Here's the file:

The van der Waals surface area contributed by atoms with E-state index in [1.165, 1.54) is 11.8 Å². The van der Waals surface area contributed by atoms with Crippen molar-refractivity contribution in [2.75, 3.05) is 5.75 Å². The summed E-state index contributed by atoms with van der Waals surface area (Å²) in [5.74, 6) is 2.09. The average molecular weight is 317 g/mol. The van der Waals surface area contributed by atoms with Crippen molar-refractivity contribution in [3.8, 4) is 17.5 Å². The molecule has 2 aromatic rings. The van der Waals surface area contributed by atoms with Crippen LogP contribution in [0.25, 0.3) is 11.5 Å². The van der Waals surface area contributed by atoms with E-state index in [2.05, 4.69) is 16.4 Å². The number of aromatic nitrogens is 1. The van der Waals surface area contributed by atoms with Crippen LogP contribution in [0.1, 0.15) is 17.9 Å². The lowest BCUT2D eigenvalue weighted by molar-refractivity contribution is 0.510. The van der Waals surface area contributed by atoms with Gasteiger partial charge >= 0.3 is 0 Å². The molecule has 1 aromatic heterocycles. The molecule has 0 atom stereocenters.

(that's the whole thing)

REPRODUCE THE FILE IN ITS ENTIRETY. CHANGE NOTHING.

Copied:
The van der Waals surface area contributed by atoms with E-state index in [1.165, 1.54) is 11.8 Å². The van der Waals surface area contributed by atoms with Crippen molar-refractivity contribution in [2.75, 3.05) is 5.75 Å². The summed E-state index contributed by atoms with van der Waals surface area (Å²) in [5.74, 6) is 2.09. The average molecular weight is 317 g/mol. The van der Waals surface area contributed by atoms with Crippen molar-refractivity contribution in [3.8, 4) is 17.5 Å². The molecule has 2 aromatic rings. The van der Waals surface area contributed by atoms with Crippen LogP contribution in [0.25, 0.3) is 11.5 Å². The van der Waals surface area contributed by atoms with E-state index in [2.05, 4.69) is 16.4 Å². The number of aromatic nitrogens is 1. The van der Waals surface area contributed by atoms with Crippen LogP contribution in [0.1, 0.15) is 17.9 Å². The lowest BCUT2D eigenvalue weighted by molar-refractivity contribution is 0.510. The van der Waals surface area contributed by atoms with Gasteiger partial charge >= 0.3 is 0 Å². The molecule has 1 aromatic heterocycles. The molecule has 0 atom stereocenters.